Where Has All the Service Gone?
I know I'm not alone here. You call a list manager for information. You leave a voice mail. Hopefully, they call you back. More than likely, they don't, and you have to call them again and again until you finally get a hold of someone who has to call you back with information—which scares you to death because you are sure you will never hear from them again.
Whether it's regarding order receipt, shipping or counts, brokers are at the mercy of management divisions around the world. And there stands my plea: If managers and customer service folks could just follow these five simple rules (slightly borrowed from Toltec wisdom), we would be a much more productive and happier industry.
1. Call People Back. So easy, yet so neglected. Even if you don't have the information you absolutely promised to deliver, just call to say you still don't have it. The act of calling without the information is much better than not calling at all.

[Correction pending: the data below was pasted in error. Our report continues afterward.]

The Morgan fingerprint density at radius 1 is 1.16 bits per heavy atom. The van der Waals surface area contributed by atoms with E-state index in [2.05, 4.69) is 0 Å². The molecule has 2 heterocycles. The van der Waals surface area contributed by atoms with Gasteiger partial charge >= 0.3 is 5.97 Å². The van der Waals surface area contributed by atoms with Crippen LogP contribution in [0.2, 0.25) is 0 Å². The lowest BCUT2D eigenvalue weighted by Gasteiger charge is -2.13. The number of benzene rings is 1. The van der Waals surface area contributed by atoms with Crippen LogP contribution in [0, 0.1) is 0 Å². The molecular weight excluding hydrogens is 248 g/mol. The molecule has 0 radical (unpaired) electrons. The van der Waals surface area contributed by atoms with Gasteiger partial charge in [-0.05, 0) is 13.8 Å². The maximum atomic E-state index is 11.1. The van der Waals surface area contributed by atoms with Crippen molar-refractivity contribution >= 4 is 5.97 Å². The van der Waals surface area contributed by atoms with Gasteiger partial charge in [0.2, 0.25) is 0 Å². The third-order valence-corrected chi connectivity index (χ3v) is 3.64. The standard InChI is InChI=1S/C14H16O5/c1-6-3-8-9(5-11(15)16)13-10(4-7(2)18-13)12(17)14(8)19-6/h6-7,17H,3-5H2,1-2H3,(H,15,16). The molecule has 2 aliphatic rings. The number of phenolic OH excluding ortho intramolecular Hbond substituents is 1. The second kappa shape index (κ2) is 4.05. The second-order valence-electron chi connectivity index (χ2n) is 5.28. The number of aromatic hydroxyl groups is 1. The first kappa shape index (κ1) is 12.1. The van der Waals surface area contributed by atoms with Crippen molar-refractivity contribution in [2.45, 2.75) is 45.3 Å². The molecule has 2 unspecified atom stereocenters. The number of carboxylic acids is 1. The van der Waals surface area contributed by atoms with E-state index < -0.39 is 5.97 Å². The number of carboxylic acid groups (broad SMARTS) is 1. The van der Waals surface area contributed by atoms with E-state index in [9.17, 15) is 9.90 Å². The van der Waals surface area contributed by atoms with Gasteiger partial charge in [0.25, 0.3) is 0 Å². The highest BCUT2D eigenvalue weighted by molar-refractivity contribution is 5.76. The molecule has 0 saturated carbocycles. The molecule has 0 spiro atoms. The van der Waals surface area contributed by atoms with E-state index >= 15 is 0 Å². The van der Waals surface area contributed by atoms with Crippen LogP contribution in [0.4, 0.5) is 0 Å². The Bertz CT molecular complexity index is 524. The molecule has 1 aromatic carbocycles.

Calling equals caring: Brokers want to know you're on top of their orders, or whatever the issue is at hand. I can't stress this one enough—its abusers start from the shipping person and continue right on up to the president! I believe calling people back would cure 85 percent of all the ulcers caused by this industry.
2. Be Accurate. Don't make assumptions—it leads to misunderstandings.
A little attention goes a long way here. Read the orders. Is the quantity way off? Are there special instructions that need to be addressed? Is the pricing correct? Nobody likes to find out at the last minute that the ZIP tape isn't there, or that the hotline count is not what was requested.
Also, when brokers are calling for counts, go to a little trouble to project accurately. This may mean a call to the list owner to find out the projected mail plans or changes in the mail/insertion schedule. Knowledge is power—and the more you get from the list owner, the better information you can deliver to your clients.